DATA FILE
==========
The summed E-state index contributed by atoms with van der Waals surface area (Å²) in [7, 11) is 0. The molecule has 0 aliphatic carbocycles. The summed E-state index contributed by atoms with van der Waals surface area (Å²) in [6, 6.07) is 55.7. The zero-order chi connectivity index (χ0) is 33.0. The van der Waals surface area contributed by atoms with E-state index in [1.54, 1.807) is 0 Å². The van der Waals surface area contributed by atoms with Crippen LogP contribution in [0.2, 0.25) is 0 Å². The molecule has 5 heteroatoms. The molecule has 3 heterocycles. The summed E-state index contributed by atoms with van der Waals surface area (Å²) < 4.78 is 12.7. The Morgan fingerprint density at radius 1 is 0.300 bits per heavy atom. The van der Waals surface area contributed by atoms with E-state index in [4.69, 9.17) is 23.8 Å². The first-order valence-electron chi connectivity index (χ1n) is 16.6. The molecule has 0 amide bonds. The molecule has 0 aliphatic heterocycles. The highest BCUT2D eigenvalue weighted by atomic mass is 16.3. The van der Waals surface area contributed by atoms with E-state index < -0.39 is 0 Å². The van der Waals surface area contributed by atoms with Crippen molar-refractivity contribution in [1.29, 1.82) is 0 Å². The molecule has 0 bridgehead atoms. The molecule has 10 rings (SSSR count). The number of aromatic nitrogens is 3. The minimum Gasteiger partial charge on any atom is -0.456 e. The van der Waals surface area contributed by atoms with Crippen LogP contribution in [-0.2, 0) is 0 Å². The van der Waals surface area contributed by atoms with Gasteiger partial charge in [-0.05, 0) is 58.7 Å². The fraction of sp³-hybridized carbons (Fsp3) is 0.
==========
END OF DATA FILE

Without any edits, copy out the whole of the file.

The summed E-state index contributed by atoms with van der Waals surface area (Å²) in [7, 11) is 0. The molecule has 0 aliphatic carbocycles. The summed E-state index contributed by atoms with van der Waals surface area (Å²) in [6, 6.07) is 55.7. The zero-order chi connectivity index (χ0) is 33.0. The van der Waals surface area contributed by atoms with E-state index in [1.54, 1.807) is 0 Å². The van der Waals surface area contributed by atoms with Crippen LogP contribution in [0.2, 0.25) is 0 Å². The molecule has 5 heteroatoms. The molecule has 3 heterocycles. The summed E-state index contributed by atoms with van der Waals surface area (Å²) < 4.78 is 12.7. The Morgan fingerprint density at radius 1 is 0.300 bits per heavy atom. The van der Waals surface area contributed by atoms with E-state index in [4.69, 9.17) is 23.8 Å². The first-order valence-electron chi connectivity index (χ1n) is 16.6. The molecule has 0 amide bonds. The molecule has 0 aliphatic heterocycles. The highest BCUT2D eigenvalue weighted by atomic mass is 16.3. The van der Waals surface area contributed by atoms with E-state index < -0.39 is 0 Å². The van der Waals surface area contributed by atoms with Crippen molar-refractivity contribution in [1.29, 1.82) is 0 Å². The molecule has 0 bridgehead atoms. The molecule has 10 rings (SSSR count). The number of aromatic nitrogens is 3. The minimum Gasteiger partial charge on any atom is -0.456 e. The van der Waals surface area contributed by atoms with Crippen LogP contribution in [-0.2, 0) is 0 Å². The van der Waals surface area contributed by atoms with Gasteiger partial charge in [-0.05, 0) is 58.7 Å². The fraction of sp³-hybridized carbons (Fsp3) is 0.